It is very simple. When all the inputs of a neuron are summing up to a negative number, the neuron doesn’t fire and the output is zero. In every other case however, the neuron outputs its input. Although this function is extremely simple it is quite powerful and oftentimes used.

So last but not least, let us get to the last layer. This is the output layer and it also is a Dense layer. But this time we only have ten neurons (because of the ten possible digits) and a different activation function, namely Softmax. Softmax takes all the outputs and makes them add up to one. In other words: For each digit we will get a number that indicates how likely this digit is the correct result. All the probabilities will then obviously add up to one.

Now our model is build and we just need to compile it. By doing this we define certain parameters and configure it for training and testing.

model.compile(optimizer='adam', loss='sparse_categorical_crossentropy', metrics=['accuracy'])

Here we define three things, namely the optimizer, the loss function and the metrics that we are interested in. As I already said, we will not go into too much detail or mathematics here. Therefore, we are not going to explain the Adam optimizer or the loss function we use. However, these are very popular choices, especially for tasks like these.

Training And Testing

Our model is now built and we can start training and testing it. With Tensorflow training our model is made very easy, since it only needs one line of code.

model.fit(X_train, y_train, epochs=3)

Here we need to pass three parameters. The x-values, the y-values and the number of epochs. By passing the training data, our model recognizes the relationships between the pixels (x-values) and the digits (y-values). After 60,000 examples, it should be quite good at recognizing digits. The epochs define how many times we are going to feed the same data into our model. Everytime we feed data into our model, it adjusts its parameters. By feeding in the same data multiple times, it gets more and more accurate. However, if we carry that too far, we might overfit the model. This would lead to a model that is very good at classifying the digits it already knows but performs terrible on new and unknown data.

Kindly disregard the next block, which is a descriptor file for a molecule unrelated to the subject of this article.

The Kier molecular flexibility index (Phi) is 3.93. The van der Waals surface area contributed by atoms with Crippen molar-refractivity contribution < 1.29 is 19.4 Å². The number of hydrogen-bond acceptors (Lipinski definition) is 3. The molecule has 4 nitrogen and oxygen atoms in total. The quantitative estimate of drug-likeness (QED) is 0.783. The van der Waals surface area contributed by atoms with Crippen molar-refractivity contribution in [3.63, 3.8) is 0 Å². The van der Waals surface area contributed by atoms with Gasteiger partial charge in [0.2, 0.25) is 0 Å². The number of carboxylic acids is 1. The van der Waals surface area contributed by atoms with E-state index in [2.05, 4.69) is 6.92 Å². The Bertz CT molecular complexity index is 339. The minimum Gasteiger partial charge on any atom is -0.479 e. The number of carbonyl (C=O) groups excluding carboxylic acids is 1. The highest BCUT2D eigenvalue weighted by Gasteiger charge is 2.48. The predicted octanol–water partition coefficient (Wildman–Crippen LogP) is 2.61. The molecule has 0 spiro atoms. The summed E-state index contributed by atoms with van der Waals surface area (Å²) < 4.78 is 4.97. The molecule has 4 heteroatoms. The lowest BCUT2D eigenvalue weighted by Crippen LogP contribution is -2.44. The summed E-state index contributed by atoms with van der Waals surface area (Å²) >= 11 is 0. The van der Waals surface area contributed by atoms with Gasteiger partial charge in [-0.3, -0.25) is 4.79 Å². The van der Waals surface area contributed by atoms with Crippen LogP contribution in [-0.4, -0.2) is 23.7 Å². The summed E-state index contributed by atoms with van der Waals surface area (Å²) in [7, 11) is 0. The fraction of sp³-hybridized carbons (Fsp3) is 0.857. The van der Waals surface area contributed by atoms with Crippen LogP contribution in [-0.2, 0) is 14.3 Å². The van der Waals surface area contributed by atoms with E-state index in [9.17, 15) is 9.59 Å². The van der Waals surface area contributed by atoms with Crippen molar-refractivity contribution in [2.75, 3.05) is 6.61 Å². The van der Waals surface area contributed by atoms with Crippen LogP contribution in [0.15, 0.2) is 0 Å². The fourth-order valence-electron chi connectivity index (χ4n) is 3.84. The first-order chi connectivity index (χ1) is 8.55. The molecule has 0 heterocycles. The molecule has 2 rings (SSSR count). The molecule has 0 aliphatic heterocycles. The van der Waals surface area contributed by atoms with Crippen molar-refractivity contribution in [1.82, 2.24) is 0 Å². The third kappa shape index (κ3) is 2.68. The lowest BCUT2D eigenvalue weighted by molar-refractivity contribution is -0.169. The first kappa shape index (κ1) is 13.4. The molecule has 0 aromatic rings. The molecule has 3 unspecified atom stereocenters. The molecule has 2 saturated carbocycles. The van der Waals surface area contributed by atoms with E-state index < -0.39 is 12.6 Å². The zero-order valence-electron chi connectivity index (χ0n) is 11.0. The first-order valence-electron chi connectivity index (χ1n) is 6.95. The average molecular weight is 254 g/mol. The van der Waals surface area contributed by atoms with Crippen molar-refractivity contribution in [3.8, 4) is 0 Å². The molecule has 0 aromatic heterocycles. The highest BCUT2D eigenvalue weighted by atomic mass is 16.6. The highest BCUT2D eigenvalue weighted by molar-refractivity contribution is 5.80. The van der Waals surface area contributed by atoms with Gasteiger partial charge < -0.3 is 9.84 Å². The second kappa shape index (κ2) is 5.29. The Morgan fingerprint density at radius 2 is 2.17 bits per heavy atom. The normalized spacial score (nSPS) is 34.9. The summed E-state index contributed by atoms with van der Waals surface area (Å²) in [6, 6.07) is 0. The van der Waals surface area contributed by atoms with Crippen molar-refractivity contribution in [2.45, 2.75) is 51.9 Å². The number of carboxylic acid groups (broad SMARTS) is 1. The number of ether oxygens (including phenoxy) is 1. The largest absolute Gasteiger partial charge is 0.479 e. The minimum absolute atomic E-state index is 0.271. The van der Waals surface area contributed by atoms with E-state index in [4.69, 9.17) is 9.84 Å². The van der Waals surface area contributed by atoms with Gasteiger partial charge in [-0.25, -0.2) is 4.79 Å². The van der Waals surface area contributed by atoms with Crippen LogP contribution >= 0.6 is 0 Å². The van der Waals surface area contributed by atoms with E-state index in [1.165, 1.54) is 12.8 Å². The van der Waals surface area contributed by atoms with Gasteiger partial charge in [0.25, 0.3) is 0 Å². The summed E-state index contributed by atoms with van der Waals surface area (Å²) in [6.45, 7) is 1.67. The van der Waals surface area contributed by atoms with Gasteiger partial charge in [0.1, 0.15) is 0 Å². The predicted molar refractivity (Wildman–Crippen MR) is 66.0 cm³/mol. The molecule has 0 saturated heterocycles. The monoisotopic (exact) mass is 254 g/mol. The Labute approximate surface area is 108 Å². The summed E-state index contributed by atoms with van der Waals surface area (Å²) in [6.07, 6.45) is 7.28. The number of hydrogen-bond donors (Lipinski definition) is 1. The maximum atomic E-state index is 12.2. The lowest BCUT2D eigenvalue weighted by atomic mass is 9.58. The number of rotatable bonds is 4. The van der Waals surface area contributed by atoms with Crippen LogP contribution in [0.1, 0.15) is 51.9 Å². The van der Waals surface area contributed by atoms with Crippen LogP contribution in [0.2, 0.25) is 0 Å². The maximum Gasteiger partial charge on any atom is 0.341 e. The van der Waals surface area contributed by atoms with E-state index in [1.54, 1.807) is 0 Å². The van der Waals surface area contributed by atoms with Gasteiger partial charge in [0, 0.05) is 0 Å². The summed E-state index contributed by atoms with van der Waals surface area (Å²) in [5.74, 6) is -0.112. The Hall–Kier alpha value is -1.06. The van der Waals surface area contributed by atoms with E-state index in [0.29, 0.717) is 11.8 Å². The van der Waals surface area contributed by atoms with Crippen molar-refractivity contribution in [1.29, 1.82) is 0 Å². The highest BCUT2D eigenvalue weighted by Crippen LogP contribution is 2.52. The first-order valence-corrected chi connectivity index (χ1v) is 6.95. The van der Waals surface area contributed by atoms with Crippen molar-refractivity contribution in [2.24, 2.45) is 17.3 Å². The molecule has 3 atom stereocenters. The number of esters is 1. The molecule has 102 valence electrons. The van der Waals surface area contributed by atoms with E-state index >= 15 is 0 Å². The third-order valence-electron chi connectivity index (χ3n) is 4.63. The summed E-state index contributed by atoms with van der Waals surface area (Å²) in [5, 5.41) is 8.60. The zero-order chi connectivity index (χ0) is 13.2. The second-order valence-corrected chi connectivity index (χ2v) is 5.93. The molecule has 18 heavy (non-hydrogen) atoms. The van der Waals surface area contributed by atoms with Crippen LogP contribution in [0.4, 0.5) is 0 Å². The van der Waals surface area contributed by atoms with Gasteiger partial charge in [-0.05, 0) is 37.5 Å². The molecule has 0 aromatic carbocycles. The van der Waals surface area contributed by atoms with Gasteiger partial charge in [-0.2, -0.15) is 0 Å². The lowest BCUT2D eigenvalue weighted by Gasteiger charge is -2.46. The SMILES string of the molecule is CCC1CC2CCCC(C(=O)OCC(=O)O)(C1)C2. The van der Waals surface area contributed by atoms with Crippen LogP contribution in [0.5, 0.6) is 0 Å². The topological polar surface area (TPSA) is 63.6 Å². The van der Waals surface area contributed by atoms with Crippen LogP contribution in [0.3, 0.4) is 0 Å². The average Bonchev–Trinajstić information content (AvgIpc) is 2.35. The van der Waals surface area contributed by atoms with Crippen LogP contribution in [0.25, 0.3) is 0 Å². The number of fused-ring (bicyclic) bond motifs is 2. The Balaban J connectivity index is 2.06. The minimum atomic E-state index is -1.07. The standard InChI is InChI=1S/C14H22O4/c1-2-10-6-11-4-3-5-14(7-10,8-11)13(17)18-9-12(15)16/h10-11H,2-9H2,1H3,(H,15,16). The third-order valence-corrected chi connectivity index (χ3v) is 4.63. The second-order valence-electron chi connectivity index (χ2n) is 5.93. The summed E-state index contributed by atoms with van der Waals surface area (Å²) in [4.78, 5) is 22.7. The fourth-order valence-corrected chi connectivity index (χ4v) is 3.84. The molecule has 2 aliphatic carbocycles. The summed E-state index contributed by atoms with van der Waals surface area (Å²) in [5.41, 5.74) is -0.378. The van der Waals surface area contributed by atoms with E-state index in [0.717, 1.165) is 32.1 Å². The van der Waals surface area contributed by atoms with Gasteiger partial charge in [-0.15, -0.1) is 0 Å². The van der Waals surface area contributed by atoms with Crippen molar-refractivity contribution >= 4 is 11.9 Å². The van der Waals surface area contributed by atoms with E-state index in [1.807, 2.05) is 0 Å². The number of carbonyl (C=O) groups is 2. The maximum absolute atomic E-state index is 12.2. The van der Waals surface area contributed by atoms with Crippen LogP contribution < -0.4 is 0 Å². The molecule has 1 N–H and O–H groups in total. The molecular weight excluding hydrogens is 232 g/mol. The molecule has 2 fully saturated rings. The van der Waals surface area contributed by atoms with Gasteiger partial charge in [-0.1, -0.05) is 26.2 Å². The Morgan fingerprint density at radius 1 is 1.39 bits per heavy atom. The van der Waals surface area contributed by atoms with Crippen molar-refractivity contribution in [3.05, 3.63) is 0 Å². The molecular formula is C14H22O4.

After our model is trained, we can now evaluate or test it. For this, we are intrested in two values – the loss and the accuracy.

loss, accuracy = model.evaluate(X_test, y_test)
print(loss)
print(accuracy)

Predicting Custom Digits

Now the last part is to load our own images into our script. For this you may either scan real handwritten digits into your computer and scale them down to 28×28 pixels or you can use paint to draw 28×28 pixel digits. I will do the latter.

In this case, we will create around ten drawings and save them into a directory. To make it easier for us, we will create a digits folder with all images in it. The file names will have the structure digit_.png.

image_number = 1
while os.path.isfile('digits/digit{}.png'.format(image_number)):
    try:
        img = cv2.imread('digits/digit{}.png'.format(image_number))[:,:,0]
        img = np.invert(np.array([img]))
        prediction = model.predict(img)
        print("The number is probably a {}".format(np.argmax(prediction)))
        plt.imshow(img[0], cmap=plt.cm.binary)
        plt.show()
    except:
        print("Error reading image! Proceeding to the next one...")
    finally:
        image_number += 1

Above you can see the whole code for our loading, predicting and visualizing. The first step is to run a while loop for as long as there are new digits to load in our folder. Then for each file we use the imread method to load it. However, we need to drop one dimension here so that we have the right shape. In order to not confuse our model, we also need to invert our image so that it is black on white.

After that we use our model to predict the class for our image array. Since we used the softmax activation function for our output layer, we need to use the argmax function on our prediction, to get the class with the highest probability.

Last but not least, we use the imshow function to display our digit and with every iteration, we increase the image number by one. That’s it! Our model is done and we can predict our own handwritten digits with an accuracy of around 97 percent.

The number is probably a 7
The number is probably a 2
The number is probably a 9

As you can see, it works very well! I really hope you enjoyed this tutorial! Feel free to ask questions in the comments! If you liked this post and are interested in more Python and Machine Learning, you might want to check out my book series The Python Bible!